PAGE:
Looking back ….Salsa Vaya on Scottish mini-tour

Looking back, but also looking forward. This tour is easily manageable for a reasonably fit rider.

Opportunity presented itself for brief Highland fling. I managed to purchase an inexpensive Caledonian sleeper ticket from Scotrail on 1st February for travel on 10th March. The thirty eight day wait was almost too much. Took the Salsa Vaya ‘2’ 2011 model equipped with small bar bag for valuables, and two Axiom 45l waterproof modular panniers.

After a mild, dry spell, the forecast for the trip was for freezing cold snow showers. The forecast was accurate. Monday 11th March 2013, was possibly the coldest conditions I have ever cycled in. The panniers coped well with the necessary extra clothing and kit.

A bitter Northeasterly swept in over the Moray Firth as I crossed the snow-bedecked Kessock bridge. The 800 ft climb to the Eagle telephone mast on the Black Isle did little to warm me up physically, but the panoramic views from the top of the ridge made the spirit glow.

Normally the route would include a crossing of the Firth on the quirky Nigg ferry, but it only runs from May until September. A traverse of the Cromarty road Bridge was necessary and then a bike-unfriendly mile along the A9 led to the turn-off for Evanton and quiet roads. Another snow shower just before the ascent to Ardross on the Struie road was a reminder that this was to be a long haul up the mountain road into the wind. And so it was.

The reward comes with a devastating 4 mile drop down to Edderton on one of the quietest, sweetest lanes on the East coast. A right turn at the bottom soon leads to wonderful Dornoch and Harry Gow’s cafe. Not at all trendy, but “Thoroughly Recommended” in my book for the tired cycle tourist.

Onto the overnight stop at sleeperzzz.com independent hostel, Rogart, accommodation consisting of converted first class railway carriages. One of my favourite places in the world.

Next morning, accompanied to Lairg into a strong headwind by Frank and Kate, I take the left and right turns towards Ledmore Junction and faraway Ullapool. It is a terrific road to cycle on, with views and vistas competing with each other for your attention. Passing Loch Craggie, the peaks of Cul Mor, Suilven, Canisp and the mighty Ben More Assynt dominate the skyline. Nature is the greatest architect. A brief stop at the Alt motel on the banks of Loch Barralin help to refuel the tiring engine. (Sshh it has a piano!).

Turn left at Ledmore and a rollercoaster road sweeps you up and down towards Ullapool, gifting a fantastic aspect of quirky Stac Pollaidh surrounded by lochs and higher mountains. Finally the second night’s destination is reached from the North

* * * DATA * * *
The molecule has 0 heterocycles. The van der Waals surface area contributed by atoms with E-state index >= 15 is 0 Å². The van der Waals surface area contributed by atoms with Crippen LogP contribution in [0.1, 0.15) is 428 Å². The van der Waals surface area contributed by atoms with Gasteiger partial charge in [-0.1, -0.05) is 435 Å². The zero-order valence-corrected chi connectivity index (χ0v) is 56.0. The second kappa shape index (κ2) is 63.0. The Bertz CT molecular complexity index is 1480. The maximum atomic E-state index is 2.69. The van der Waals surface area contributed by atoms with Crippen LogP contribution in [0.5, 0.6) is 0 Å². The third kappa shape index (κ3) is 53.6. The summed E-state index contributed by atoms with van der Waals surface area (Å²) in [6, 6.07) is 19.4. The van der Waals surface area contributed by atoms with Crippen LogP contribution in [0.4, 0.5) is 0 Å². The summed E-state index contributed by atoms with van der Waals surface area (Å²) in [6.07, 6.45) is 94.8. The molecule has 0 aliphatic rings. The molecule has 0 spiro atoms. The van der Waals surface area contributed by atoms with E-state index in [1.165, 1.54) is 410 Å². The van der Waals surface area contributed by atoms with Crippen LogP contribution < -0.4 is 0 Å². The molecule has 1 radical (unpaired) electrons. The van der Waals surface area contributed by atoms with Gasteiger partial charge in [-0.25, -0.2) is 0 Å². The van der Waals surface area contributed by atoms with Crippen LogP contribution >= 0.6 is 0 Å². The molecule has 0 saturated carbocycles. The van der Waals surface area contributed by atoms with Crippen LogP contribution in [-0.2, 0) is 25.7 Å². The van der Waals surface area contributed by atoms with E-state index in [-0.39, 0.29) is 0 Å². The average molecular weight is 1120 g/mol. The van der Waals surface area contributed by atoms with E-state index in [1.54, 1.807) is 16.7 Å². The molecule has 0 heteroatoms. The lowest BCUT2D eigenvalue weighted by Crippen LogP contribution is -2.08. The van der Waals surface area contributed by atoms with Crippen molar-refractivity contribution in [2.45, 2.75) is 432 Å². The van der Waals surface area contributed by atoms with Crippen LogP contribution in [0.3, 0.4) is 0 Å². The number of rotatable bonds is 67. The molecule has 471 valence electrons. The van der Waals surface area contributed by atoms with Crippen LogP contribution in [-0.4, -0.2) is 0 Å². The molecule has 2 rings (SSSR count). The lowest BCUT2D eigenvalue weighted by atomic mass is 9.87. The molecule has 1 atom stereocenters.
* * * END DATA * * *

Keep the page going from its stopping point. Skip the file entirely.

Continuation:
But Ullapool is probably best seen from the Southeast as it protrudes into Loch Broom. Whitewashed and fragile in the lee of the mountains, it is the gateway to Stornaway and the Summer Isles. A smattering of ferry traffic deceives me into thinking that it will be a much busier road, but in truth after just a few miles I am alone again on the road. There’s a stiff climb at Braemar which leads to the plateau of the giants, Beinn Dearg, Sgurr Mor, An Teallach and Ben Wyviss with its vast white flank to the South resembling a sleeping polar bear.

By Garve in the twinkle of an eye, beset by a blizzard, lights on and extra clothing donned it’s not difficult to appreciate one’s mortality when the weather takes such a rapid turn for the worse in the company of these mountains. After twenty minutes it abates but it takes me longer to warm up. I am humbled by the magnificence of this scenery and even though the lowlands offer fine cycling, it is with some sadness that I return to Inverness.

The Salsa Vaya was extremely comfortable and coped admirably with the intermediate load.It has quite a long head tube which alleviated any shoulder/neck pains. I reached 40 miles an hour, the bike felt entirely predictable. I had read criticism of the BB5 brakes, but mine were just fine. I had switched the 700 * 40 tyres to 700 * 32s, for road specific use, but the 40s would have allowed me to explore some off-road tracks.

Into a headwind, one feels like the slowest, worst rider in the world and it’s easy to blame the bike. With a slight tailwind, this machine really took off. The 48/34 by 11/36 was OK on hills up to 10% gradient. With a full touring set-up I would use SRAM’s 40/27 at the front, though I did manage the 16% on Swain’s lane on the way back to Muswell Hill. The Axiom panniers performed well, they are quite lightweight with good room (45l) and seemingly good construction. I encountered plenty of snow showers and there was not a semblance of moisture ingress to their contents.

Route here: http://app.strava.com/activities/44363349

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